Doors or entranceways frequented by you or other cats may be marked. Placing urine on stoves or vertical surfaces is usually a type of marking behavior. Often, objects that smell like you such as bedding or laundry may be marked. Marking behavior can be triggered by stress or anxiety. One example of this is the cat that picks up cues that the owner is preparing for a trip and urinates in the suitcase. Another example is the cat that marks a piece of furniture after a new cat is introduced into the household.

Treatments for this type of behavior needs to be individualized to the cat and its particular circumstances. Usually, the treatment revolves around modifying the stresses in the environment or trying to modify the cat's response to them. In some cases, anxiolytic drugs may be prescribed to help the process. As with all therapies for behavior problems, the treatment plan may evolve as the therapy progresses.

Problems relating to elimination of urine and feces as waste products are very common. Cats eliminate outside the litter box because there is something about the box they don't like or they just prefer another place. There are many types of litter available ranging from clay to recycled newspaper. Some have fragrances added to help control the natural odor of the urine or feces. Litter boxes come in several styles. Some have domed lids to keep the odor confined to the box area. Most litters and boxes are designed to be convenient to the owner. Cats have individual preferences and some may not like the texture of a particular litter, or the smell of a fragrance added to the litter. Many cats don't like the domed lids because they make the box too cramped and may cause the box to have an unpleasant smell.

Location of the box is important. Many cats don't like to eat near the litter box. An owner may hide a litter box behind the noisy washer or dryer in the laundry room, which may frighten the cat. If a cat spends most of its time upstairs with you, it may find a box in the basement inconvenient. There should be a litter box for each cat in the household. The box should be kept free of solid waste and cleaned every few days to once a week, depending on the litter type and amount of use.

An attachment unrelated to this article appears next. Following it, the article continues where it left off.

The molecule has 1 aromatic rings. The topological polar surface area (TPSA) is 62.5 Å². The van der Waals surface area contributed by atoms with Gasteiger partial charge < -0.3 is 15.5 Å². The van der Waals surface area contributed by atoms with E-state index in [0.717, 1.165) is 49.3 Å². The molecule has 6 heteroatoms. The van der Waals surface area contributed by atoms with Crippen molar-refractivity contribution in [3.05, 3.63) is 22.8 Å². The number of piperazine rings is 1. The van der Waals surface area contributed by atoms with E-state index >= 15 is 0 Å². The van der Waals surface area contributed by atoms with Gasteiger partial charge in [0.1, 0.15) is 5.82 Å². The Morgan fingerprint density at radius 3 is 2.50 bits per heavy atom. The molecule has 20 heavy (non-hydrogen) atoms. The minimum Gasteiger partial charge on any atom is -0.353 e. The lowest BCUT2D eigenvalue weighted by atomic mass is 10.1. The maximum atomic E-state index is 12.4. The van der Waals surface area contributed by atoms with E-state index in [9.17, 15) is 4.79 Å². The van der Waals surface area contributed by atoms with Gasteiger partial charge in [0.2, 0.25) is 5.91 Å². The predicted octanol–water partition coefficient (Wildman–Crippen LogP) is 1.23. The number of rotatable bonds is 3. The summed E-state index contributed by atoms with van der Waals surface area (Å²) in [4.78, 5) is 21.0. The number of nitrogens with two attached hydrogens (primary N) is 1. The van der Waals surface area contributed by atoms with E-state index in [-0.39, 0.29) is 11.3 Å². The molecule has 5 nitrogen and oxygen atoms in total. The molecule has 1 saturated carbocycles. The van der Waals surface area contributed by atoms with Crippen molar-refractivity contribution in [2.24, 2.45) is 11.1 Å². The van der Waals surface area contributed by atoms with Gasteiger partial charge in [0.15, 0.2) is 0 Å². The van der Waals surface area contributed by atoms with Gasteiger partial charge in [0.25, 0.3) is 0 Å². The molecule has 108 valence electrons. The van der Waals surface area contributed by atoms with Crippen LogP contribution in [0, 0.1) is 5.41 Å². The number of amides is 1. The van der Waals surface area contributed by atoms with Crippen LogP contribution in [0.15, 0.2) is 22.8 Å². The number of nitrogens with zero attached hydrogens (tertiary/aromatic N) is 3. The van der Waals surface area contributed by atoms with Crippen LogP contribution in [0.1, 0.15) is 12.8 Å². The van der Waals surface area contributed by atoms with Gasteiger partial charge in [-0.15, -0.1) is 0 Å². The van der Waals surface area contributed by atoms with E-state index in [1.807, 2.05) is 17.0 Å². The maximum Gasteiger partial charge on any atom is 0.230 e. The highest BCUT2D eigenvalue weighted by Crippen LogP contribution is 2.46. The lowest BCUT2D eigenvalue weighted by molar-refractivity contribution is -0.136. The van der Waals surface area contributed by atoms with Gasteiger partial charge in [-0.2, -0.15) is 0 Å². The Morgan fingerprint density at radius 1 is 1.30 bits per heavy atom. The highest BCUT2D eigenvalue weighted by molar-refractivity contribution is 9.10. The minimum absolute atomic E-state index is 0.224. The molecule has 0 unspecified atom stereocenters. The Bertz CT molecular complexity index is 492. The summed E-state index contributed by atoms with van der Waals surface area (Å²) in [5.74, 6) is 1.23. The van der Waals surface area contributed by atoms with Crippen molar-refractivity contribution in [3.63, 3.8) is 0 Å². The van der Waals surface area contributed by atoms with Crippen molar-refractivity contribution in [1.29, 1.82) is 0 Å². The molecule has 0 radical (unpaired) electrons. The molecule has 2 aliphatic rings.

The solution to these problems may be as simple as cleaning the box more often, removing the lid, providing more litter boxes or testing new locations. Sometimes the veterinarian will recommend a "litter box smorgasbord." Many boxes are provided with a different litter type in each. The cat can then choose its preferred litter and the others can be discarded.

Not all elimination behavior problems can be predicted or prevented. However, you can take certain steps to avoid some of these problems. Cats should be spayed or neutered, preferably between 4 and 8 months old, before they reach sexual maturity. When teaching a new kitten to use the litter box, look at its location from the kitten's perspective. When the urge to eliminate hits in the kitchen after a meal, a tiny kitten may not be able to climb two flights of stairs to get to the box. Likewise, a geriatric cat may not be able to easily negotiate stairs or a litter box with tall sides. Any new cat should be placed in a large room with a litter pan for a few days so he can get used to the new box in a new environment before exploring the rest of the home. If possible, you should find out what kind of litter the cat used previously and use the same kind in your home.

Inappropriate elimination can be a very frustrating problem to diagnose and treat. At the first sign of a problem, you should notify your veterinarian about your concerns. These problems are usually easier to treat early before they have become habits. There are veterinarians who have received formal, specialized training in diagnosis and management of behavior problems in pets. The veterinarian who is a general practitioner can refer cases to these specialists or consult with them over the phone regarding difficult cases. Your veterinarian is your best resource for information on these behavior problems. With patience and your veterinarian's help, many elimination problems can be resolved to ensure a long and happy relationship between you and your cat.